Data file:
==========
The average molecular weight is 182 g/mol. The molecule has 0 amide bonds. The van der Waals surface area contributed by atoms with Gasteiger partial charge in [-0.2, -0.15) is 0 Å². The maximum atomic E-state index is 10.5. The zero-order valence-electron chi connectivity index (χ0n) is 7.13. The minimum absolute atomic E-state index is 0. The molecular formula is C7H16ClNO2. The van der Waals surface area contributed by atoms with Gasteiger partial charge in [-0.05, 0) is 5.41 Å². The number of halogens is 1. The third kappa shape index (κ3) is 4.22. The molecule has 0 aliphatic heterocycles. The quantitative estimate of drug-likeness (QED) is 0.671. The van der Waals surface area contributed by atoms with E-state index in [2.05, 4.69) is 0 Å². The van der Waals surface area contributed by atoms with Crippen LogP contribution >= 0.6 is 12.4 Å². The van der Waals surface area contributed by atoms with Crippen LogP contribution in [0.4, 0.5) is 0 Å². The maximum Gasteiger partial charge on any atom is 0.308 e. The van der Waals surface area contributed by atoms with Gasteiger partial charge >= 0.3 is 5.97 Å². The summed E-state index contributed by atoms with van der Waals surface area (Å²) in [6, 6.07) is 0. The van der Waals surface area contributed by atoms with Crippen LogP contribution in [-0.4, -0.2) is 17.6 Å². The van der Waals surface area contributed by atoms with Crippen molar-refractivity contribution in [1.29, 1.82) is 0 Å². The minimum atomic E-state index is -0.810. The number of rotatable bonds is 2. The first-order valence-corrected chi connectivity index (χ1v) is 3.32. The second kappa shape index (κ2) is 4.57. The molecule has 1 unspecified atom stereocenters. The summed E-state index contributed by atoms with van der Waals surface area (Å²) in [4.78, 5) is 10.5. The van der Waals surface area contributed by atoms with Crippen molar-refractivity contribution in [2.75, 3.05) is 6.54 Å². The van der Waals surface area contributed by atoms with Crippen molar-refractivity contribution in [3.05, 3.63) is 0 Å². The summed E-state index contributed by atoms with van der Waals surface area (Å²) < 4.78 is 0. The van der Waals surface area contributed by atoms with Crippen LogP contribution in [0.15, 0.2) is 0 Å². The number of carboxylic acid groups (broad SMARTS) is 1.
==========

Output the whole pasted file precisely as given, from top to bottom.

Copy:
The average molecular weight is 182 g/mol. The molecule has 0 amide bonds. The van der Waals surface area contributed by atoms with Gasteiger partial charge in [-0.2, -0.15) is 0 Å². The maximum atomic E-state index is 10.5. The zero-order valence-electron chi connectivity index (χ0n) is 7.13. The minimum absolute atomic E-state index is 0. The molecular formula is C7H16ClNO2. The van der Waals surface area contributed by atoms with Gasteiger partial charge in [-0.05, 0) is 5.41 Å². The number of halogens is 1. The third kappa shape index (κ3) is 4.22. The molecule has 0 aliphatic heterocycles. The quantitative estimate of drug-likeness (QED) is 0.671. The van der Waals surface area contributed by atoms with E-state index in [2.05, 4.69) is 0 Å². The van der Waals surface area contributed by atoms with Crippen LogP contribution >= 0.6 is 12.4 Å². The van der Waals surface area contributed by atoms with Crippen LogP contribution in [0.4, 0.5) is 0 Å². The maximum Gasteiger partial charge on any atom is 0.308 e. The van der Waals surface area contributed by atoms with Gasteiger partial charge >= 0.3 is 5.97 Å². The summed E-state index contributed by atoms with van der Waals surface area (Å²) in [6, 6.07) is 0. The van der Waals surface area contributed by atoms with Crippen LogP contribution in [-0.4, -0.2) is 17.6 Å². The van der Waals surface area contributed by atoms with Crippen molar-refractivity contribution in [1.29, 1.82) is 0 Å². The minimum atomic E-state index is -0.810. The number of rotatable bonds is 2. The first-order valence-corrected chi connectivity index (χ1v) is 3.32. The second kappa shape index (κ2) is 4.57. The molecule has 1 unspecified atom stereocenters. The summed E-state index contributed by atoms with van der Waals surface area (Å²) in [4.78, 5) is 10.5. The van der Waals surface area contributed by atoms with Crippen molar-refractivity contribution in [2.75, 3.05) is 6.54 Å². The van der Waals surface area contributed by atoms with Crippen molar-refractivity contribution in [3.05, 3.63) is 0 Å². The summed E-state index contributed by atoms with van der Waals surface area (Å²) < 4.78 is 0. The van der Waals surface area contributed by atoms with Crippen LogP contribution in [0.15, 0.2) is 0 Å². The number of carboxylic acid groups (broad SMARTS) is 1.